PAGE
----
Recently, I’ve been more productive on an iPad than on my Chromebook due to Focus Modes. I wish ChromeOS Focus Modes existed like on iOS.
Tired of managing passwords in two places as a Chromebook and iPhone user? Here’s how a third-party password manager helps.
I’m thrilled to hear reports of Google chips in Chromebooks. But there are some very important things to keep in mind before the reported chips arrive in 2023.
When I’m out working with my Chromebook and iPhone, people often come up to me and ask: “Can you happily use a Chromebook with an iPhone?” The answer is a resounding yes.
Up until now, I didn’t see Fuchsia having much future impact to Chromebooks. A new design document for something called Starnix would bring support for Android and Linux apps to Fuchsia in a translation method similar to Apple’s Rosetta 2.
After testing out my MacBook Air with M1, I’m more convinced than ever that a custom ARM chip for Chromebooks would bring many benefits: Battery life, potentially lower costs for high-end devices and performance based on this Octane score.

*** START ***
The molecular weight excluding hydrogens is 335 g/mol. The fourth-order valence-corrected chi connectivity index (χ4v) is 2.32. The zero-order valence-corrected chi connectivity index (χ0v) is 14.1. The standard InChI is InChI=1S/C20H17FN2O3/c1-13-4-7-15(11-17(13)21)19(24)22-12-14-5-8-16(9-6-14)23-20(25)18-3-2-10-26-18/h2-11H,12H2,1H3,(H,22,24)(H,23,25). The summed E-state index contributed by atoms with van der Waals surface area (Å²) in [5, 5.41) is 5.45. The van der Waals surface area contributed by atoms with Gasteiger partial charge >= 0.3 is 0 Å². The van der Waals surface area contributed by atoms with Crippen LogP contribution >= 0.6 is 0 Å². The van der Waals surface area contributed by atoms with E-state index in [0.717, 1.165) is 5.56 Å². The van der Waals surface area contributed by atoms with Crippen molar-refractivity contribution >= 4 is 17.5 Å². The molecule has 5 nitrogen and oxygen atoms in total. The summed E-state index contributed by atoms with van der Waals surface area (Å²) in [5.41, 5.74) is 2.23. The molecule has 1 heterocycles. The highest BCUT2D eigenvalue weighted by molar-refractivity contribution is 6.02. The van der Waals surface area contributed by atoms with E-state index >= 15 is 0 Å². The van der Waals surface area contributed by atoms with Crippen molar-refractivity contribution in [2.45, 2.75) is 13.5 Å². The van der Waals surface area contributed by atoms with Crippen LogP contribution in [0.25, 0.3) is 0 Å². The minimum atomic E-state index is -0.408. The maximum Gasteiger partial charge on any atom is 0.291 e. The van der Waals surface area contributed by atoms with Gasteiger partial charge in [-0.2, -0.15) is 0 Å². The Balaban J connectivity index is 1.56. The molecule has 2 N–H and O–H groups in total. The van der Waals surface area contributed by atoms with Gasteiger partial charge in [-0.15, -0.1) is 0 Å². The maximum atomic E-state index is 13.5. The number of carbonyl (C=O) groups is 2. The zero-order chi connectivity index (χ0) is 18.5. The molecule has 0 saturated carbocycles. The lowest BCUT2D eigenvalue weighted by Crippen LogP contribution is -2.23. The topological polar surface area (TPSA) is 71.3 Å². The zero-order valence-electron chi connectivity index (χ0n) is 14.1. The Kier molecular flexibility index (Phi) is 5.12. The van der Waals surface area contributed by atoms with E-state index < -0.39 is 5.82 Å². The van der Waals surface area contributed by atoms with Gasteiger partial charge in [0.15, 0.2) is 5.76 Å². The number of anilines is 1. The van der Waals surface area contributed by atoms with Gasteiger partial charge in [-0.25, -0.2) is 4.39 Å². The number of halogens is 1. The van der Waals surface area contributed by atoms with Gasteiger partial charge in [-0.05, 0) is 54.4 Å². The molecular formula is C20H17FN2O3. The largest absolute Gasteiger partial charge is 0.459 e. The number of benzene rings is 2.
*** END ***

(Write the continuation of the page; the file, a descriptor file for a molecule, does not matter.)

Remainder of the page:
Although there are some benefits that Apple iOS and iPad OS developers have compared to Android developers, by and large, using mobile apps on the Mac doesn’t seem that much better than using mobile apps on a Chromebook.
All of these glowing Apple Silicon M1 device reviews have me thinking it’s time for Google to design a similar, modern chipset for Chromebooks. After all, doesn’t the “modern OS” deserve it?
Those not happy with Android apps on Chromebooks might be tempted by Apple’s transition to ARM-powered Macs. Why? The company will have a unified desktop and mobile app platform that appears to perform better.
The Lenovo Duet Chromebook is a great value for around $300. You know what else is? The Apple iPad. So which should you get? Here are some thoughts to make the best choice for you.
Wondering why a Chromebook with similar on-paper hardware specifications often costs more than a seemingly exact same Windows laptop? Here’s why.